An interesting thing about Vert.x Eventbus, that is allows you to use bridges, that extend its communication possibilities. For example, TCP EventBus bridge that is built on top of TCP, meaning that any application that can create TCP sockets can interact with a remote Vert.x instance using its event bus. Another way to communicate with Eventbus outside of Java application is an usage of SockJS. In this approach you need to register SockJS handler, that enables your application to communicate with JS applications.

Technically, in order to use Eventbus messaging you need to perform following steps:

  1. Register handlers for sender and receiver
  2. Send message from sender
  3. Receive message in receiver
  4. Unregister handlers (Optional)

Take a look on a code snippet below, that represents these steps:

final String address = "my.address";

// Register receiver
MessageConsumer<JsonObject> consumer = eventBus.consumer(address);
	// do something with message
	JsonObject payload = res.body();

// Register sender
eventBus.send(address, new JsonObject.put("id", id).put("name", name));

NB that by default EventBus transports data in a form of Object. You need to register a custom codec if you want to transport your own POJOs on EventBus or specify it in MessageConsumer’s type.


From technical point of view, messages represent data that we transfer by EventBus. Vert.x understands it as a message that is received from the event bus in a handler. It is represented by Message class and is more than just data. View it as a container. We will later describe an anatomy of message in details.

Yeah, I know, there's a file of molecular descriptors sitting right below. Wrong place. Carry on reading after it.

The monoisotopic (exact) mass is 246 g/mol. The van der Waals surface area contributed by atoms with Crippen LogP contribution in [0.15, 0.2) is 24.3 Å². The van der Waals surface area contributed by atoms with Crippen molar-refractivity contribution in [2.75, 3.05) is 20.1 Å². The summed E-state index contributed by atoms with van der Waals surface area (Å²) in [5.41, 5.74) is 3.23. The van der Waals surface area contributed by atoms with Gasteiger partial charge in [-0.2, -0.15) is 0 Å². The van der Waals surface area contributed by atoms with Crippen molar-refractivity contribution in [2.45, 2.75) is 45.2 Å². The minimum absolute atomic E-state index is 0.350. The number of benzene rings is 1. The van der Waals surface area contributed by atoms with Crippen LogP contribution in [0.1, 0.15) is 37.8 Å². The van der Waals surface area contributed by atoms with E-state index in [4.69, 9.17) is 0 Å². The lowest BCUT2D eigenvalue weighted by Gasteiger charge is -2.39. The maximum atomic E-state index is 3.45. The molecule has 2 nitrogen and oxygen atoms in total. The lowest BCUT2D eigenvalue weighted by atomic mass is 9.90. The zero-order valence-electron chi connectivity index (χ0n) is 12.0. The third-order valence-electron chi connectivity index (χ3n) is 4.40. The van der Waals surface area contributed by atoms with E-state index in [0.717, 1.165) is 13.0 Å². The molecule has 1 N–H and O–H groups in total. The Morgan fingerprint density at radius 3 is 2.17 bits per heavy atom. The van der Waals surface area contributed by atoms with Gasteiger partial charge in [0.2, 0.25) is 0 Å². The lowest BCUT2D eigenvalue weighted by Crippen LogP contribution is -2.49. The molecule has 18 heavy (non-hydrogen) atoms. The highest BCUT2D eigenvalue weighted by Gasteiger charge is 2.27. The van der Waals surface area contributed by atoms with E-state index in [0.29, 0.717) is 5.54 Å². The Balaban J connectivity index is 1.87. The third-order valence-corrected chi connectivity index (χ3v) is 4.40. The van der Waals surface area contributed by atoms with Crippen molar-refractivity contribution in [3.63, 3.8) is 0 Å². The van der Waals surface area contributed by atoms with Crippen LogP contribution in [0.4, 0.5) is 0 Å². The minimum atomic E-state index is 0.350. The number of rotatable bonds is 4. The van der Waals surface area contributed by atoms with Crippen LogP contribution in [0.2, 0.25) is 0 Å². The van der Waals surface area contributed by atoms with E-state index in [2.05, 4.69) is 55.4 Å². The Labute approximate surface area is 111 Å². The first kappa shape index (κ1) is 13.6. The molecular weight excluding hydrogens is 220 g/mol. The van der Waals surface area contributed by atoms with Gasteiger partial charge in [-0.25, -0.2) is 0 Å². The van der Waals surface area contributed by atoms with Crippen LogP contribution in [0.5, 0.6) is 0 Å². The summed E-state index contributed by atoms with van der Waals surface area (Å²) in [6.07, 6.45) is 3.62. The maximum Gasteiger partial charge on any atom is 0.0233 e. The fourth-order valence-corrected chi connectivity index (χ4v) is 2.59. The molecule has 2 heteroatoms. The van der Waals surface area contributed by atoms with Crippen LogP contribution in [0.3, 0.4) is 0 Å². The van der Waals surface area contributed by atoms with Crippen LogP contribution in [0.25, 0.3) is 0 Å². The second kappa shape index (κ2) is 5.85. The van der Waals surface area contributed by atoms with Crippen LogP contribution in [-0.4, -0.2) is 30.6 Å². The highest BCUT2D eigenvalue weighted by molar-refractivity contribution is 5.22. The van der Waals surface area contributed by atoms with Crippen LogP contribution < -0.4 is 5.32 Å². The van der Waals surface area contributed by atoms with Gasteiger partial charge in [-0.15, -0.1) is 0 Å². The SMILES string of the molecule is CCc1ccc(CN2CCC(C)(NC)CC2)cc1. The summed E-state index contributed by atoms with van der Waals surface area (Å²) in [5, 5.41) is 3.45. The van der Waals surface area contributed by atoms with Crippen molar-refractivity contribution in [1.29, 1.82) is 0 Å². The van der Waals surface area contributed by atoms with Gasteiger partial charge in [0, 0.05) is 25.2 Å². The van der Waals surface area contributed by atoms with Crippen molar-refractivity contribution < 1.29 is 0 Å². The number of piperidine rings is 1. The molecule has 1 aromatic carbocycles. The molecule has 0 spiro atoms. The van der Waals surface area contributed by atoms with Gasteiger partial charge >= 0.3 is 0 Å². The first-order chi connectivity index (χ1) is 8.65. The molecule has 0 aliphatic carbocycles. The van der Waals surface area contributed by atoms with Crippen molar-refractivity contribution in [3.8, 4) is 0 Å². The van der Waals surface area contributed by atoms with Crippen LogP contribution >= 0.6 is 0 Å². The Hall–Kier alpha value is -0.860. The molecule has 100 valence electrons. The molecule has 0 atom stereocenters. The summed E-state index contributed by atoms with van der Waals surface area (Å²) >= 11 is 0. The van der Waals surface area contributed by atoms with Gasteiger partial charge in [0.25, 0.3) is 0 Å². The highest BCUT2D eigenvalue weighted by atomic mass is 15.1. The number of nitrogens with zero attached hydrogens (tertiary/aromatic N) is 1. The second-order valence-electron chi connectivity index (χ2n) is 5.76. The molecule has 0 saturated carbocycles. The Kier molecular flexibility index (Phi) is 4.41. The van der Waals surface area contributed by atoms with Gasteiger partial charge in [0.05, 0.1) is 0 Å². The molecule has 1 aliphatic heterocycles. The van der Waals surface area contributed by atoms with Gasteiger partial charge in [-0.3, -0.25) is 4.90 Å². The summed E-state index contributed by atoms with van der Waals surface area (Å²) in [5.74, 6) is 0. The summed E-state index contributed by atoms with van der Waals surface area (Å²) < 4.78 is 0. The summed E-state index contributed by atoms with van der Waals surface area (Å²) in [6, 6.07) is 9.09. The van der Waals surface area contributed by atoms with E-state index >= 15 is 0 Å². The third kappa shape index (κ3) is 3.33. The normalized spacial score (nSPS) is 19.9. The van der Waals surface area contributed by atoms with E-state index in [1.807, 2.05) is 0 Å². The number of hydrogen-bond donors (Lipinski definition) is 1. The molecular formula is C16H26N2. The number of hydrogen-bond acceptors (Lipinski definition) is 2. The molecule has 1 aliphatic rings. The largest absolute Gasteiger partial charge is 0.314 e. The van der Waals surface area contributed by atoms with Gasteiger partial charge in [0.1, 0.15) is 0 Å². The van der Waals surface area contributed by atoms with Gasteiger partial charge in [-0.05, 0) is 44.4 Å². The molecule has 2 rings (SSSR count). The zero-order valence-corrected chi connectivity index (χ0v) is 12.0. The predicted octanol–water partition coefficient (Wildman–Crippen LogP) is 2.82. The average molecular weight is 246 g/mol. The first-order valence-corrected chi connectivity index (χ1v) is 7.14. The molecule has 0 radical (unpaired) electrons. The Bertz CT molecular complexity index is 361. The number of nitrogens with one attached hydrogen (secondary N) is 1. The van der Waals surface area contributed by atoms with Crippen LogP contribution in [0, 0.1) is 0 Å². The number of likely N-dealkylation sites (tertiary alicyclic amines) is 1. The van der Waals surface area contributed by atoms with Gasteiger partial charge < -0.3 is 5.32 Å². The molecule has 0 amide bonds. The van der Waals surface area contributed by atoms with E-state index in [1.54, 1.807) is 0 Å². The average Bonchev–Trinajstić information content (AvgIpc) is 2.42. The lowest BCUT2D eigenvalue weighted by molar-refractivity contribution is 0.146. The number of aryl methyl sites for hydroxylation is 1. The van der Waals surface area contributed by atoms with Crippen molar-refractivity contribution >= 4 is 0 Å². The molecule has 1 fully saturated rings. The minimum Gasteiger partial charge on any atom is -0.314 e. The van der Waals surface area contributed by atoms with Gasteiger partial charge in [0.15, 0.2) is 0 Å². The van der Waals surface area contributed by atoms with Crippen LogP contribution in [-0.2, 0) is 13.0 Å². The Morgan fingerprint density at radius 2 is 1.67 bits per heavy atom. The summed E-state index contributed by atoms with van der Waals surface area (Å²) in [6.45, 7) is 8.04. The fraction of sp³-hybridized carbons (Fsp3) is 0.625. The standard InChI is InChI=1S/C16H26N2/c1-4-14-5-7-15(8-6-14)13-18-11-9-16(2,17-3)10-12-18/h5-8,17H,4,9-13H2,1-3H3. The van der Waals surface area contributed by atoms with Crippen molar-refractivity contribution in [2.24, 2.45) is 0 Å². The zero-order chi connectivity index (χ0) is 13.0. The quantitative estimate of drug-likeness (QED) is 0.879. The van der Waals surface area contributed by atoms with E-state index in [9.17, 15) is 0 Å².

Subscriber (or consumer) is an element that is responsible to process the message and it has a knowledge on how to act for that message. In Vert.x subscribers are called consumers, and as we learned before they are represented by MessageConsumer class. Each of consumer has an address, that can be any string (although it is highly recommended to establish some kind of convention in a project).

Sending messages

Vertx EventBus has three ways to send messages. In this section we will explore them in details.


First way to send messages is publish(). This method implements publish-subsribe pattern. Take a look on a graph below:

Graph 2. Publish-subscribe messaging

Publish-subscribe pattern is also called a broadcasting, because the sender broadcasts the message to an each of multiple receivers. in publish-subscribe channel, we deliver the message to all receivers that have the specific broadcast address. To publish messages with Vertx EventBus you need to use following code:

String address = "address";
JsonObject payload = new JsonObject();
// add data

eventBus.publish(address, payload);

This will deliver messages to all consumers with this address. Other model is sending message to a specific consumer.


This approach represents point-to-point messaging pattern. In other words, this method ensures that only one consumer receives the message. In case, we have multiple consumers with same address, only one can receive the message. Check a graph below, that represents this pattern: